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UAW gears up for targeted strikes against Detroit automakers

UAW strike

United Auto Workers is preparing for a strike against Detroit automakers as the contract deadline looms.

UAW President Shawn Fain said there would be no extensions for the existing four-year contract with General Motors, Stellanis, and Ford Motor, which is set to end today (Thursday, September 14).

He said: “September 14 is a deadline, not a reference point.”

Read More: UAW Plans Targeted Strikes If Labor Talks With Automakers Fail

Fain said its members will hold limited and targeted walkouts at specific factories, which may escalate if negotiations stall. 

He said members will be informed on Thursday night before a walkout on Friday, September 15.

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This approach differs from the traditional tactic of an all-out strike against a single automaker.

It’s aimed at giving UAW negotiators added leverage while keeping the manufacturers uncertain about the strike's scope and duration.

Striking at select plants would disrupt production for automakers.

However, around 150,000 UAW members at the three companies continued to work and receive paychecks.

Read More: UAW Moves On Wage Demands In Ongoing Talks With Automakers

The union plans to provide striking workers with $500 weekly payments and cover their health insurance premiums.

The union has funded $825 million from the strike.

The war chest could sustain workers’ payments for approximately three months in a full-scale strike against all three companies.

The union's initial proposal demanded a 40 percent pay raise over four years.

It cited a similar rise in chief executive pay packages over the past four years. 

They have also requested regular cost-of-living adjustments to address inflation, pension benefits for all workers, improved retiree benefits, and shorter work hours.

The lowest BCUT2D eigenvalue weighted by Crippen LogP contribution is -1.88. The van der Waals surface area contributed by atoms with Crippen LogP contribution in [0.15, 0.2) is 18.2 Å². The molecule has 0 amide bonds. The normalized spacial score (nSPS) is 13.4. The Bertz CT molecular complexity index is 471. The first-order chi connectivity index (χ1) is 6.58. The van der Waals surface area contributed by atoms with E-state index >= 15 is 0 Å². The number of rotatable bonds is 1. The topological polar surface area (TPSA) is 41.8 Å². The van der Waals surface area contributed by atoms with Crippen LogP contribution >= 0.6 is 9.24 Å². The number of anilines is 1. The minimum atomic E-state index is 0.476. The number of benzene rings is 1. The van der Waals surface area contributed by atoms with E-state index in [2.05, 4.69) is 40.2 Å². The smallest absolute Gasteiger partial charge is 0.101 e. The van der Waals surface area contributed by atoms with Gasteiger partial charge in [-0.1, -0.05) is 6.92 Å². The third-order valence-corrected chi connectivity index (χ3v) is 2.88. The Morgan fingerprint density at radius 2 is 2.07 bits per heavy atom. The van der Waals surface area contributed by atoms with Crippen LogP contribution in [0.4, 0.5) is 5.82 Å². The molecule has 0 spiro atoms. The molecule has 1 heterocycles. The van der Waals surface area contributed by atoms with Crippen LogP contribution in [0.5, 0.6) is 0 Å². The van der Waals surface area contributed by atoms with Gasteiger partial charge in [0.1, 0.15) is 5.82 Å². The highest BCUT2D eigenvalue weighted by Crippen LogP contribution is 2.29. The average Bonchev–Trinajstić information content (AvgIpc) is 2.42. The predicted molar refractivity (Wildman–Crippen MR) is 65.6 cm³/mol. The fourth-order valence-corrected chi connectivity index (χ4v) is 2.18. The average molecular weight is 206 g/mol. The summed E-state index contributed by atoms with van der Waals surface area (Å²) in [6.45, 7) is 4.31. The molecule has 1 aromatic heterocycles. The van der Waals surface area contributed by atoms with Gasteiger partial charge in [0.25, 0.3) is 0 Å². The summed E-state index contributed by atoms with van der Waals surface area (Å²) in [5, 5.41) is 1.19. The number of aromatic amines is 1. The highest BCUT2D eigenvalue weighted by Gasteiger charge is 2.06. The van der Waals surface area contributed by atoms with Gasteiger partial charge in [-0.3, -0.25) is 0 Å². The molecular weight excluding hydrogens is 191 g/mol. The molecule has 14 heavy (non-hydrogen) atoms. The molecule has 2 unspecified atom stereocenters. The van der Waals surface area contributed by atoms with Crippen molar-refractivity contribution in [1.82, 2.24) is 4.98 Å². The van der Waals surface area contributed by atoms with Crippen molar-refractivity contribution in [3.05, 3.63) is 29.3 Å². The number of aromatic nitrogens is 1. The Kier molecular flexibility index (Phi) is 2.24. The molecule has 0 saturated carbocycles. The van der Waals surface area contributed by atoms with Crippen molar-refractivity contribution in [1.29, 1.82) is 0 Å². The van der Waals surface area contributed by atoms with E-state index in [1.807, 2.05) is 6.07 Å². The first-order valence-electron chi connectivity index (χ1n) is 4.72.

Read More: Stellantis Offers 14.5 Percent Pay Raise To UAW To Avert Possible Strike

They also sought to end the tiered wage system, which starts new hires at nearly half the top UAW wage of $32 per hour.

In response, the companies, negotiating independently with the union, have countered with wage increases roughly half of what the union seeks.

They have made limited progress in addressing other demands.

Companies "ready to reach a deal"

General Motors said: “We continue to bargain directly and in good faith with the U.A.W. and have presented additional strong offers. We are making progress in key areas.”

Ford said it was “ready to reach a deal.”

The company added: “We should be working creatively to solve hard problems rather than planning strikes and P.R. events.”

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Stellantis presented its latest offer to the union on Tuesday, September 14.

The company said: “Our focus remains on bargaining in good faith to have a tentative agreement on the table before tomorrow’s deadline.”

Concerns about job losses during the transition to electric vehicles, which require fewer workers for production, add complexity to the negotiations. 

All three automakers heavily invest in electric vehicle technology, battery plants, and factory retooling.

The UAW is also addressing issues related to battery plants that operate with non-union workers.

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